How To Choose Your Next Computing Setup

If you’re lucky, you have a level of control over your office setup. That’s a given if you work for yourself, but many web companies today are flexible with their employees. The overarching rule: whatever helps you get the work done on time. In a recent post Dustin Lewis discussed office designs for productive work environments. Yet that’s only one piece of the puzzle. The machines we use to accomplish our tasks play a large part as well.

Choosing the right computing tool for the job might seem like an obvious, straight forward decision. But with the rapid development of computer technologies, and the ever-expanding definition of a computer, the conversation is perpetually in flux. There are a few different options, and each worker will find the greatest benefit from different choices.

The One-Device Solution


Back when I started working with Web 2.0 technologies, the one-device solution was pretty much universal. Almost everyone I knew worked from a laptop and nothing else. My basic MacBook sufficed when it came to blogging and basic social media. It was a cheap enough device, and it required little maintenance. Easy solution, right?

As I dove deeper into Web 2.0 production and marketing, my needs changed. That basic MacBook no longer sufficed on its own. It couldn’t handle podcast production, video conferences, code compilation, and the many large applications that a Web 2.0 producer needs daily. In order to satisfy my computing needs with just one computer, I’d have to upgrade — big time.

For Mac users this means the MacBook Pro, which is considerably more expensive than the basic MacBook. Other companies, such as Toshiba and HP, produce high powered laptops for professional use. These are quite large, and so work well in an office setting. Yet they still allow for some level of mobility. It’s not a treat carrying around a 15-inch laptop that weighs almost six pounds, but it’s better than having no portability at all.

Yet there is a different solution, one that many still married to their powerful laptops haven’t considered. But when my MacBook broke and I clearly needed an upgrade, it struck me as a worthwhile investment.

Desktop Plus Portable Device


When my MacBook suffered a terrible fate, plunging from my desk to the floor, a replacement device became Priority No. 1. But did I really want to trust my sensitive files — which I freaked out about losing — to another laptop? The portability is nice, but the reliability of a desktop was pretty tantalizing at that point.

Not only are desktops more reliable than laptops, they’re much cheaper when comparing similar specs. Combine that with switching off the Mac brand and the savings would certainly follow. It was when browsing desktops on that I realized a potential alternative to the one-device game. By combining a powerful desktop with a mobile device, I could fulfill all of my needs while remaining flexible.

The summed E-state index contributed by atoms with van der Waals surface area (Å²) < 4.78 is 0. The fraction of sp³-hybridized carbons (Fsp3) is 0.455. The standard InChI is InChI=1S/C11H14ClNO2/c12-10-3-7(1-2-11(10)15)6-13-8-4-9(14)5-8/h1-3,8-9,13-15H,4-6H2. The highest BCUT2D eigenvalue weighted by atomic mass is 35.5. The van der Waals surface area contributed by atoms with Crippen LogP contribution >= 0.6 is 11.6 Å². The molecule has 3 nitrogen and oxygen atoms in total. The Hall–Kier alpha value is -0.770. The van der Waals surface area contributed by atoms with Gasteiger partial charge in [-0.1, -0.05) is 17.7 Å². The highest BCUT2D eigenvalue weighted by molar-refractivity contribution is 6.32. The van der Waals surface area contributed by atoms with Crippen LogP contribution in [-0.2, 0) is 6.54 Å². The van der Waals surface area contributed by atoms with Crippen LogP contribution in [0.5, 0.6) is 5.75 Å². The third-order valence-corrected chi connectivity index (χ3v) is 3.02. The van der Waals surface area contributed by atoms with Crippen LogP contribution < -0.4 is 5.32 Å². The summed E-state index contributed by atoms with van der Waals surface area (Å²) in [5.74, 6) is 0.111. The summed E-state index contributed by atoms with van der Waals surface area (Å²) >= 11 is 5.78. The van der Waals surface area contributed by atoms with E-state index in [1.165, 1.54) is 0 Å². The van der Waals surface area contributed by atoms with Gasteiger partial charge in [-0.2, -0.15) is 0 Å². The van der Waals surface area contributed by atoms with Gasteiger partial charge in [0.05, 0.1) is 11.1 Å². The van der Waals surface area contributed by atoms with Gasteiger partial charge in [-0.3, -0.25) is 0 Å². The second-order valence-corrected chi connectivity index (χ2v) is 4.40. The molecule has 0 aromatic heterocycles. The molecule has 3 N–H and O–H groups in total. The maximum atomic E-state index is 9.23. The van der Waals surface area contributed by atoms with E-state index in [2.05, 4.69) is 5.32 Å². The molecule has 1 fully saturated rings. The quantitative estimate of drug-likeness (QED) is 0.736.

After finding a reasonably priced desktop that had the power and memory I needed, I went to check out some of the Ultrabooks that just came onto the market. I found that a Lenovo Ultrabook provided me with everything I needed. They’re super portable, weighing under four pounds. Since both the Ultrabook and the desktop run on Windows, they’re also highly compatible. It seemed like the perfect combination.

Given the prices of both devices, I spent about as much as I would have on a MacBook Pro. Yet I got a reliable, powerful computer for my home office and a portable yet high functioning machine for my travels.

The Cloud Makes It Possible


What makes the two-machine solution even more appealing is the growth of cloud services. Using a storage locker such as Dropbox (and using its referral service to get more storage for free), I can sync files between both of my computers. I can also access those on my smartphone, which makes the portable life even easier. Where I’d previously have to send myself a series of email attachments I could now simply upload to Dropbox and get moving.

If the last few years have proven anything, it’s that technology allows us to re-imagine our office setups. When I started in the workforce everyone had a desktop and little in terms of mobility. Soon thereafter it seemed that every company was issuing laptops and encouraging employees to work whenever, from wherever, if it helped them get the work done. Now we have many more ways to accomplish that.

When looking for a new office setup, it might seem obvious to stick with the one-device solution. After all, if you use your whole budget towards that one machine you can get one that fulfills your needs on many levels. But that one device might not cover all your needs. Perhaps in today’s high-powered world, a blend of stationary and mobile is the way to go. I have to say that it’s worked for me this year.

Joe Pawlikowski runs a number of website, producing and marketing content for them. He keeps his thoughts on mindset and other topics at


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1 Response

  1. For serious development use a desktop machine, they are more durable and stronger too. And cheaper for the performance you get.

    Use two disks, SSD for system and other, classical large HDD for data. Have enough RAM, at least 4Gb. And I prefer PC than MAC, because I can tweak and combine equipement myself.

    Nice article, keep it up! ;)

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